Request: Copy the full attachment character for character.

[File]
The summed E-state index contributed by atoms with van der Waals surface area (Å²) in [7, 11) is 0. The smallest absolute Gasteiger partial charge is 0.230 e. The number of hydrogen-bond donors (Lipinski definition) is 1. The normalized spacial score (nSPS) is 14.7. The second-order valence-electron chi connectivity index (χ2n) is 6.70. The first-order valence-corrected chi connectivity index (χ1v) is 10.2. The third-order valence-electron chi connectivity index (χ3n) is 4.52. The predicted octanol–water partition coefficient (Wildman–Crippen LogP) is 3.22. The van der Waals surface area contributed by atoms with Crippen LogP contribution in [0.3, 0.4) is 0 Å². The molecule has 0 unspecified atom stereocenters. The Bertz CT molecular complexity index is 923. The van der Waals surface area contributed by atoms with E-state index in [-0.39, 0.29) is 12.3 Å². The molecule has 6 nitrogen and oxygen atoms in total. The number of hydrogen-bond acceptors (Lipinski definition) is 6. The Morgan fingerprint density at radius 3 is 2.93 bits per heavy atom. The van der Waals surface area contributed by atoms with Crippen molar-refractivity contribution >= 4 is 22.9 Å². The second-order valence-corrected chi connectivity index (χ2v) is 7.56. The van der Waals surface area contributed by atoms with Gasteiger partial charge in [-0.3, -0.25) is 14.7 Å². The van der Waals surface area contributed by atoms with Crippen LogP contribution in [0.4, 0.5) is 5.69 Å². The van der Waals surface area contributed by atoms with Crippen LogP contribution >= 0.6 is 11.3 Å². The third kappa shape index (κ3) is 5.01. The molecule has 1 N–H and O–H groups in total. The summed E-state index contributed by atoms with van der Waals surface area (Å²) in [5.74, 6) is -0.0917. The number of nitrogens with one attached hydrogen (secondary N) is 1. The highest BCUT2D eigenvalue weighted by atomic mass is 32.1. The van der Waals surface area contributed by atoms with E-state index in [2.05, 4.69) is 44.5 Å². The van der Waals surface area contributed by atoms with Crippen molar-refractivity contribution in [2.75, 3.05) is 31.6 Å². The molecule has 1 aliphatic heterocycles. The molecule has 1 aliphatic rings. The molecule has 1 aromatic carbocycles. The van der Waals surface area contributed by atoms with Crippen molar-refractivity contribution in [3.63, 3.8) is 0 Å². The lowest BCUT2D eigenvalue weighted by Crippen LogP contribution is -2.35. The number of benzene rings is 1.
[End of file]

The summed E-state index contributed by atoms with van der Waals surface area (Å²) in [7, 11) is 0. The smallest absolute Gasteiger partial charge is 0.230 e. The number of hydrogen-bond donors (Lipinski definition) is 1. The normalized spacial score (nSPS) is 14.7. The second-order valence-electron chi connectivity index (χ2n) is 6.70. The first-order valence-corrected chi connectivity index (χ1v) is 10.2. The third-order valence-electron chi connectivity index (χ3n) is 4.52. The predicted octanol–water partition coefficient (Wildman–Crippen LogP) is 3.22. The van der Waals surface area contributed by atoms with Crippen LogP contribution in [0.3, 0.4) is 0 Å². The molecule has 0 unspecified atom stereocenters. The Bertz CT molecular complexity index is 923. The van der Waals surface area contributed by atoms with E-state index in [-0.39, 0.29) is 12.3 Å². The molecule has 6 nitrogen and oxygen atoms in total. The number of hydrogen-bond acceptors (Lipinski definition) is 6. The Morgan fingerprint density at radius 3 is 2.93 bits per heavy atom. The van der Waals surface area contributed by atoms with Crippen molar-refractivity contribution >= 4 is 22.9 Å². The second-order valence-corrected chi connectivity index (χ2v) is 7.56. The van der Waals surface area contributed by atoms with Gasteiger partial charge in [-0.3, -0.25) is 14.7 Å². The van der Waals surface area contributed by atoms with Crippen LogP contribution in [0.4, 0.5) is 5.69 Å². The van der Waals surface area contributed by atoms with Crippen LogP contribution >= 0.6 is 11.3 Å². The third kappa shape index (κ3) is 5.01. The molecule has 1 N–H and O–H groups in total. The summed E-state index contributed by atoms with van der Waals surface area (Å²) in [5.74, 6) is -0.0917. The number of nitrogens with one attached hydrogen (secondary N) is 1. The highest BCUT2D eigenvalue weighted by atomic mass is 32.1. The van der Waals surface area contributed by atoms with E-state index in [2.05, 4.69) is 44.5 Å². The van der Waals surface area contributed by atoms with Crippen molar-refractivity contribution in [2.75, 3.05) is 31.6 Å². The molecule has 1 aliphatic heterocycles. The molecule has 1 aliphatic rings. The molecule has 1 aromatic carbocycles. The van der Waals surface area contributed by atoms with Crippen molar-refractivity contribution in [3.63, 3.8) is 0 Å². The lowest BCUT2D eigenvalue weighted by Crippen LogP contribution is -2.35. The number of benzene rings is 1.